Delight Ice Cream

This frozen ice cream dessert recipe makes slightly over one gallon of fancy ice cream for scooping later.

For this recipe, take one gallon of vanilla ice cream, slice into it 10 ripe bananas, then add 6 ounces of maple syrup, 1 pound of chopped pecan nut meats, add 1/2 pound of seeded Muscat grapes which have been previously soaked in simple syrup for three hours.

Mix all well together, place in a storage container, and keep frozen till used. —Harry G. Frame

Dessert a La Copley Square

Paper Cases

See instructions for making Paper Cases further down this page.

Serve individual servings of quality vanilla ice cream in this manner:

Secure dainty white paper cases of a square shape; half-fill a case with ice cream and then introduce a spoonful of guava jelly, or a layer of chopped nutmeats and figs (or dates).

Fill the case even-full of ice cream. Mound the top with whipped cream and garnish with four blanched almond meats arranged like the petals of a flour and with a bit of candied citron for a center.

Lay on one side of the plate a spray of crystallized mint, or appropriate garnish, also a square piece of delicate white cake frosted with white and decorated with a slight touch of pale green frosting. This mixture is worth 25 cents.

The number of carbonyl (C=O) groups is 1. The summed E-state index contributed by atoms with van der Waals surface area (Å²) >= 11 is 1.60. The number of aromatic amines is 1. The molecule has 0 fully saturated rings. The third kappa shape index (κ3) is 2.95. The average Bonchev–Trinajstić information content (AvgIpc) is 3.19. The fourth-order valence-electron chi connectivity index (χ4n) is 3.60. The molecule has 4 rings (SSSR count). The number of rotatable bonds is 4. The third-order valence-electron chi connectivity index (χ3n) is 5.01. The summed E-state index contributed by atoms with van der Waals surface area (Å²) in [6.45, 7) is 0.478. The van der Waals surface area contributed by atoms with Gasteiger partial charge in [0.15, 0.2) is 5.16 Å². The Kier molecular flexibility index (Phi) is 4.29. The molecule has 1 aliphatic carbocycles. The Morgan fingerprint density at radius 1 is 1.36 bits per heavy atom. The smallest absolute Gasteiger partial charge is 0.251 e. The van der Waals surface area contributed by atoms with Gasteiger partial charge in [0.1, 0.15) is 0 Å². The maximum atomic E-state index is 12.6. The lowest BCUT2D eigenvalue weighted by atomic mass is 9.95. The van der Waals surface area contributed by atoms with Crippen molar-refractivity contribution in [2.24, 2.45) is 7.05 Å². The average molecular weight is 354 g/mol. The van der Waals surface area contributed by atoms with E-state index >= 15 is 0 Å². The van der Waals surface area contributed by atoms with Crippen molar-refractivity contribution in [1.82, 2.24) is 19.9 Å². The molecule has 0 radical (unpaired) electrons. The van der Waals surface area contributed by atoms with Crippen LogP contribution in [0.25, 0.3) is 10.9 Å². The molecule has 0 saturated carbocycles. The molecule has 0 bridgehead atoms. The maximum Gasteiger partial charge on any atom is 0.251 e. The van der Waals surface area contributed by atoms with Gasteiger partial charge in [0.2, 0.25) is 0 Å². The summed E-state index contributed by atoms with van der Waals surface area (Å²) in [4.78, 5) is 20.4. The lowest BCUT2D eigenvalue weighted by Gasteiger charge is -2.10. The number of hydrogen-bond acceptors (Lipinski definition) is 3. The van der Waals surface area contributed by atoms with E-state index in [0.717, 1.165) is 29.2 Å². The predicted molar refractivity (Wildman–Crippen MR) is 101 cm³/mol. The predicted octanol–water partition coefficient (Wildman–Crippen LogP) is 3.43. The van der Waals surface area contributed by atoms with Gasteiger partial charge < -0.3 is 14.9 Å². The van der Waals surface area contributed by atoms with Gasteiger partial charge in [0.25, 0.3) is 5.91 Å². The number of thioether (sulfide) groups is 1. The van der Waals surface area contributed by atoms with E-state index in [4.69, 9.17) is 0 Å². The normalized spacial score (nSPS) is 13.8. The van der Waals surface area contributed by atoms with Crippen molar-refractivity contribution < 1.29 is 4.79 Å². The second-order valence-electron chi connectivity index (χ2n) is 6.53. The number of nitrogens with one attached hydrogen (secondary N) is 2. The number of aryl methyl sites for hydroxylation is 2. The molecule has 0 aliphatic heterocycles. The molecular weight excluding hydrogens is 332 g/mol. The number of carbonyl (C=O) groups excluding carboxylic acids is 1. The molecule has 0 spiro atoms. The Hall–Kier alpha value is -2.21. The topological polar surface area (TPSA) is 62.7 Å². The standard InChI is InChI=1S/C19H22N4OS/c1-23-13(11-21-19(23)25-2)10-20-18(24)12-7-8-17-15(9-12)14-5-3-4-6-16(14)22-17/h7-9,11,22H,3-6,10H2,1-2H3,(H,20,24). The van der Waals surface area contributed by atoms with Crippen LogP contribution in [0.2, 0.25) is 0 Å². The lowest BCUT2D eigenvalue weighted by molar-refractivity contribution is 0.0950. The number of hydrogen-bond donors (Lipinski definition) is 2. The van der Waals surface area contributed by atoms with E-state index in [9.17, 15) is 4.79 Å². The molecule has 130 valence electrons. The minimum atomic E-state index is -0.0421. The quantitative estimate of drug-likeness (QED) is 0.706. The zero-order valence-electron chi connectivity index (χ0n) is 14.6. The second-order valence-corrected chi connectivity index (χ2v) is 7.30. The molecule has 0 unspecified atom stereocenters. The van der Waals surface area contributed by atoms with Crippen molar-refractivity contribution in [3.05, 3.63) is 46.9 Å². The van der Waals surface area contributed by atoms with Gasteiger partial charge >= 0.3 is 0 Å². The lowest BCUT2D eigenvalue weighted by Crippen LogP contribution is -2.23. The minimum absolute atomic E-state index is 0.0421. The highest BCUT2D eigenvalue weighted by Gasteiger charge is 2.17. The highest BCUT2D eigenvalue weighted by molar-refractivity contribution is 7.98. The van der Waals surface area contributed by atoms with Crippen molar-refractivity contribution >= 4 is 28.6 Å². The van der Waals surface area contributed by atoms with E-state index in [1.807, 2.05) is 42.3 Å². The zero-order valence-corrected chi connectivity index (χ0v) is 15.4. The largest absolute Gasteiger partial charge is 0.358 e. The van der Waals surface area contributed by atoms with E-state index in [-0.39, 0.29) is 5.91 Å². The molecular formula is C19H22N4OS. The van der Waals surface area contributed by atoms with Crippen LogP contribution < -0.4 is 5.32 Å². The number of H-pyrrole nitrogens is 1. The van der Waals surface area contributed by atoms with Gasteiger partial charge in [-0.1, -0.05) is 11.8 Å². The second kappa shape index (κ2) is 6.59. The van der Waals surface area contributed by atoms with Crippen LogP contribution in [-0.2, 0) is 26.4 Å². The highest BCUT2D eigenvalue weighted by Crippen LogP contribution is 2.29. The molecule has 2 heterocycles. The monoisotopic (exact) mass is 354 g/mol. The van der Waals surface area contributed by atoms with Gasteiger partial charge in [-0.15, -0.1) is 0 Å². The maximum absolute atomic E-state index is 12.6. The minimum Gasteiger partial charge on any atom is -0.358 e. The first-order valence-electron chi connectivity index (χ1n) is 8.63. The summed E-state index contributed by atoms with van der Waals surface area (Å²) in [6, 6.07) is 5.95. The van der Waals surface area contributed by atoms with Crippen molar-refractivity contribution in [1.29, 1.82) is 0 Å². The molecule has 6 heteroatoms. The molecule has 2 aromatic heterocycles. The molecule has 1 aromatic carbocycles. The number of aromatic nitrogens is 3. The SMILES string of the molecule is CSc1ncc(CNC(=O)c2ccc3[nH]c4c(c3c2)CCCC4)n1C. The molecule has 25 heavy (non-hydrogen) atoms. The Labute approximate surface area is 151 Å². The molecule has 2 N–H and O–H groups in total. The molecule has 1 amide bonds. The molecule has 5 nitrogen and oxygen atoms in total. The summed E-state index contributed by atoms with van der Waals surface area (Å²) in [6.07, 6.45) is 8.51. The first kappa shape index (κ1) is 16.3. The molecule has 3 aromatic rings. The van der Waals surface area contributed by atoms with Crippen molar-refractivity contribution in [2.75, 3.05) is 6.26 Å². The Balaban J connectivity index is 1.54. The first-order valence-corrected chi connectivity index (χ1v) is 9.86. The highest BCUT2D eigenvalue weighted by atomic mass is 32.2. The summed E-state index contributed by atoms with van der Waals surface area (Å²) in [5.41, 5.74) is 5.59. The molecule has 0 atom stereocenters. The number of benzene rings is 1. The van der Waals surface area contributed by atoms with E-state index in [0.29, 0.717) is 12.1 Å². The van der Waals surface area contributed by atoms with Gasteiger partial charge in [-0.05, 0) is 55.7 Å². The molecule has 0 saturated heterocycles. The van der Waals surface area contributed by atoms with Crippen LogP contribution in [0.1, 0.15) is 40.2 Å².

Veronique Wafers

1909 Veronique Wafers IllustrationVeronique Wafers

Some of the old time frozen ice cream dessert recipes from ice cream parlors call for Veronique wafers. You can substitute any log-shaped rolled wafer or even a favorite crispy cookie.

The vintage Veronique promotional illustration appeared in the May 1909 edition of the Evening Post magazine.

Mom's Favorite Frozen Ice Cream Dessert

Mom's Recipe Scrapbooks (c. 1920s)

Old Fashioned Ice Cream Pie

This vintage frozen ice cream dessert recipe easily makes a pie that's absolutely delicious with its crushed pineapple and ice cream filling. The pie's baked meringue topping reminds of Baked Alaska, except it's on a pie.

Make a pastry shell and bake, then allow it to cool. Thoroughly chill 1 cup of well-drained crushed pineapple.

Make a meringue of 4 egg whites beaten stiff and dry, adding 2 tablespoons sugar for each white.

Fill the cooled pastry shell with (favorite) ice cream, cover with chilled pineapple, lightly top with the meringue.

Set pie in the oven at 350°F just until the meringue is delicately browned, no longer. Serve at once.

Frozen Ice Cream Dessert Recipes From Restaurants

The Boston Cooking-School Cook Book (1896)
The Hotel St Francis Cookbook (1919)

Delmonico's Ice Cream With Angel Food

2 cups milk, 3/4 cup sugar, yolks 7 eggs, 1/8 teaspoon salt, 2-1/2 cups thin cream, 1 tablespoon vanilla, 1 teaspoon lemon.